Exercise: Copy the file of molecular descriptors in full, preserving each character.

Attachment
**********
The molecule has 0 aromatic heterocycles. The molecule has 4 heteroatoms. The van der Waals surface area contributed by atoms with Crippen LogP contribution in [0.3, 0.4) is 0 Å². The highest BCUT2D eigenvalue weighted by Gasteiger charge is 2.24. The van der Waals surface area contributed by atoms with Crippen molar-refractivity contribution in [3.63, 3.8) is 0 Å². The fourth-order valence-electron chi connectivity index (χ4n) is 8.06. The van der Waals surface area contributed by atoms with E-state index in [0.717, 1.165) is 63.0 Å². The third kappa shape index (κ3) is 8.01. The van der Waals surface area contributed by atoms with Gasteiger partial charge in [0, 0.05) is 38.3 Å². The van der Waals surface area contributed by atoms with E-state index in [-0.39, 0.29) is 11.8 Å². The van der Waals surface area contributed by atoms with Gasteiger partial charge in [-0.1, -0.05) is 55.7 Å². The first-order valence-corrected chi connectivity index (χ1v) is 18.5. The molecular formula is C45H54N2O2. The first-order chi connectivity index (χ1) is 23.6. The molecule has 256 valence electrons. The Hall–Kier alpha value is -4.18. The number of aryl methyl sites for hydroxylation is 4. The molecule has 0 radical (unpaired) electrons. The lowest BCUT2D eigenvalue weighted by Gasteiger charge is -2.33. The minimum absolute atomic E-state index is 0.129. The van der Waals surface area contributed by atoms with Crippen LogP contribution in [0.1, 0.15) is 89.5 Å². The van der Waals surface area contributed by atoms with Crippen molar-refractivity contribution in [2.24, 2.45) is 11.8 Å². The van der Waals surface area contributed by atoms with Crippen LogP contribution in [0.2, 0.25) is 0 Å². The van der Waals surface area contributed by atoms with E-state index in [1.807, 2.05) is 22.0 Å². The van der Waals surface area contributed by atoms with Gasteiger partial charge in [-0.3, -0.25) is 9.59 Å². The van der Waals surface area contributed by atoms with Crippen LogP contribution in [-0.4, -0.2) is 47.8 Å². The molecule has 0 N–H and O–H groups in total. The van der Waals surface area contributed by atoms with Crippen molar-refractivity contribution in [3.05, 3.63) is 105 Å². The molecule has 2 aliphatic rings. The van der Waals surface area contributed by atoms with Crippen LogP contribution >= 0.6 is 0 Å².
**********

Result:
The molecule has 0 aromatic heterocycles. The molecule has 4 heteroatoms. The van der Waals surface area contributed by atoms with Crippen LogP contribution in [0.3, 0.4) is 0 Å². The highest BCUT2D eigenvalue weighted by Gasteiger charge is 2.24. The van der Waals surface area contributed by atoms with Crippen molar-refractivity contribution in [3.63, 3.8) is 0 Å². The fourth-order valence-electron chi connectivity index (χ4n) is 8.06. The van der Waals surface area contributed by atoms with E-state index in [0.717, 1.165) is 63.0 Å². The third kappa shape index (κ3) is 8.01. The van der Waals surface area contributed by atoms with Gasteiger partial charge in [0, 0.05) is 38.3 Å². The van der Waals surface area contributed by atoms with E-state index in [-0.39, 0.29) is 11.8 Å². The van der Waals surface area contributed by atoms with Gasteiger partial charge in [-0.1, -0.05) is 55.7 Å². The first-order valence-corrected chi connectivity index (χ1v) is 18.5. The molecular formula is C45H54N2O2. The first-order chi connectivity index (χ1) is 23.6. The molecule has 256 valence electrons. The Hall–Kier alpha value is -4.18. The number of aryl methyl sites for hydroxylation is 4. The molecule has 0 radical (unpaired) electrons. The lowest BCUT2D eigenvalue weighted by Gasteiger charge is -2.33. The minimum absolute atomic E-state index is 0.129. The van der Waals surface area contributed by atoms with Crippen LogP contribution in [0.1, 0.15) is 89.5 Å². The van der Waals surface area contributed by atoms with Crippen molar-refractivity contribution in [2.24, 2.45) is 11.8 Å². The van der Waals surface area contributed by atoms with Crippen LogP contribution in [0.2, 0.25) is 0 Å². The van der Waals surface area contributed by atoms with E-state index in [1.807, 2.05) is 22.0 Å². The van der Waals surface area contributed by atoms with Gasteiger partial charge in [-0.3, -0.25) is 9.59 Å². The van der Waals surface area contributed by atoms with Crippen LogP contribution in [-0.4, -0.2) is 47.8 Å². The molecule has 0 N–H and O–H groups in total. The van der Waals surface area contributed by atoms with Crippen molar-refractivity contribution in [3.05, 3.63) is 105 Å². The molecule has 2 aliphatic rings. The van der Waals surface area contributed by atoms with Crippen LogP contribution >= 0.6 is 0 Å².